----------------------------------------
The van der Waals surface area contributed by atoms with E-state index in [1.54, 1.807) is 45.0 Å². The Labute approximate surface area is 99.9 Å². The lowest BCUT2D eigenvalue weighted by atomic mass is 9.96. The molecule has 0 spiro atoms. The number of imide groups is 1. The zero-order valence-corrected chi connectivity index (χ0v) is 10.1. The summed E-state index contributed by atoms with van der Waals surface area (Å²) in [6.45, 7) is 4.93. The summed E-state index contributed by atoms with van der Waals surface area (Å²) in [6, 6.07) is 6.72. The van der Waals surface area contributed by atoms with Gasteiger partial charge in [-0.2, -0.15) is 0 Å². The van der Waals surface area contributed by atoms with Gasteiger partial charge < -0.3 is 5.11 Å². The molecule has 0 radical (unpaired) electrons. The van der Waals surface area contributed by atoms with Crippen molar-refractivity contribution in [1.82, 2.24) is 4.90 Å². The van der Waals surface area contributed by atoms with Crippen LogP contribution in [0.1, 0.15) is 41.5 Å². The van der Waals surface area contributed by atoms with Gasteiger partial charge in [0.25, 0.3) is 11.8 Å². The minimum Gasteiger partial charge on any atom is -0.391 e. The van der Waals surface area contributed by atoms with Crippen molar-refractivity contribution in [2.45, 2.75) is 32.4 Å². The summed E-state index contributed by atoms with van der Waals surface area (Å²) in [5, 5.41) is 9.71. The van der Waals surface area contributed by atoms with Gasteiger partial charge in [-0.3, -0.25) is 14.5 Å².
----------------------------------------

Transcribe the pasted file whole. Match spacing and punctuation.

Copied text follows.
The van der Waals surface area contributed by atoms with E-state index in [1.54, 1.807) is 45.0 Å². The Labute approximate surface area is 99.9 Å². The lowest BCUT2D eigenvalue weighted by atomic mass is 9.96. The molecule has 0 spiro atoms. The number of imide groups is 1. The zero-order valence-corrected chi connectivity index (χ0v) is 10.1. The summed E-state index contributed by atoms with van der Waals surface area (Å²) in [6.45, 7) is 4.93. The summed E-state index contributed by atoms with van der Waals surface area (Å²) in [6, 6.07) is 6.72. The van der Waals surface area contributed by atoms with Gasteiger partial charge in [-0.2, -0.15) is 0 Å². The van der Waals surface area contributed by atoms with Gasteiger partial charge < -0.3 is 5.11 Å². The molecule has 0 radical (unpaired) electrons. The van der Waals surface area contributed by atoms with Crippen molar-refractivity contribution in [1.82, 2.24) is 4.90 Å². The van der Waals surface area contributed by atoms with Crippen LogP contribution in [0.1, 0.15) is 41.5 Å². The van der Waals surface area contributed by atoms with Gasteiger partial charge in [0.25, 0.3) is 11.8 Å². The minimum Gasteiger partial charge on any atom is -0.391 e. The van der Waals surface area contributed by atoms with Crippen molar-refractivity contribution in [2.45, 2.75) is 32.4 Å². The summed E-state index contributed by atoms with van der Waals surface area (Å²) in [5, 5.41) is 9.71. The van der Waals surface area contributed by atoms with Gasteiger partial charge in [-0.3, -0.25) is 14.5 Å².